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Sir John Richard Hicks

Sir John Richard Hicks was a British economist. He is considered as one of the most important and influential economists of the 20th century.

Career

  • John Hicks was a lecturer at the London School of Economics and Political Science, where he met Friedrich Hayek. From 1935 to 1938 he was at the University of Cambridge, where he wrote his major work, "Value and capital". From 1938 to1946 he was a professor at the University of Manchester. At 1946 he returned to Oxford and worked as the Professor of Political Economics. He was knighted in 1964 and received the Nobel Prize in 1972 (together with Kenneth Arrow).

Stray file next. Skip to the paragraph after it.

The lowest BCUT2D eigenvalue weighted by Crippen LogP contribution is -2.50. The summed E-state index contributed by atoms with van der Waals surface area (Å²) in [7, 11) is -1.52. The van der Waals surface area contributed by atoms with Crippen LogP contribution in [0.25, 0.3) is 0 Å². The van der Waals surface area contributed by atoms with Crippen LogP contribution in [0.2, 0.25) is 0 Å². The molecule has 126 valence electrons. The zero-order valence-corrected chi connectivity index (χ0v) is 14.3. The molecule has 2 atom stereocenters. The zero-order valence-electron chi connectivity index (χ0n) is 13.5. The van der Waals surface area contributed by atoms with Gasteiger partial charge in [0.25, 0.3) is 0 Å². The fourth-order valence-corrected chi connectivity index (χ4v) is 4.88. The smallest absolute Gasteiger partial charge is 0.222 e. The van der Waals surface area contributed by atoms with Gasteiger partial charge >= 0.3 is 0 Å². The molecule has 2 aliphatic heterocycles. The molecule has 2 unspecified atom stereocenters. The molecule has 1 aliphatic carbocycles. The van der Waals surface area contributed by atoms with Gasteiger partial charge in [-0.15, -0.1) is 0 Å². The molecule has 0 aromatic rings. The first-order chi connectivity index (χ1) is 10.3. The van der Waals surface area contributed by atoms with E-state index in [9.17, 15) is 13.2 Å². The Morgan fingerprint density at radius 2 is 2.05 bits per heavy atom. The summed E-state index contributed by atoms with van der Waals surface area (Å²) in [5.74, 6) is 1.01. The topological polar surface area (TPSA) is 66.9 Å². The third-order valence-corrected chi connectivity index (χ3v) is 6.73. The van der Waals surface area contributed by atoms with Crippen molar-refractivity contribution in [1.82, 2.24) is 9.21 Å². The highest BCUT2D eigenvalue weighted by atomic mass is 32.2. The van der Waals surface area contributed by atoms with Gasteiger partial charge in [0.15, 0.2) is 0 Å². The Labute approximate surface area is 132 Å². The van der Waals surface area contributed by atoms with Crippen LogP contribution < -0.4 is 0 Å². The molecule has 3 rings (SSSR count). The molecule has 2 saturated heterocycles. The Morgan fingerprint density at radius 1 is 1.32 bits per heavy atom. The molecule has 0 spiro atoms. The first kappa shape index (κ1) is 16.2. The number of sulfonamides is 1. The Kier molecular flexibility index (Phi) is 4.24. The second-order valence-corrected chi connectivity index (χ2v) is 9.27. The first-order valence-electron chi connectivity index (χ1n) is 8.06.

Major achievements

  • He is the inventor of so-called Kaldor-Hicks criterion, which describes the efficiency of compensation payments for welfare comparisons. IS / LM model, which Hicks contributed, popularized the theories of John Maynard Keynes and made Hicks one of the most influential economists in the world.

Works

  • Value and Capital, 1939
Sir John Hicks
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Born April 8, 1904
Died May 20, 1989
(aged 85)
Nationality
  • 1917 - 1922
    Clifton College
  • 1922 - 1926
    Balliol College, Oxford
  • 1938 - 1946
    professor political economy, University Manchester
  • 1952 - 1965
    professor political economy, Nuffield College, Oxford

Award

Contributor  

Maria Kupriyanova last changed 05/11/2012 view changes
  • College/University
    • Clifton College
      • Degree
    • Balliol College, Oxford
      • Degree
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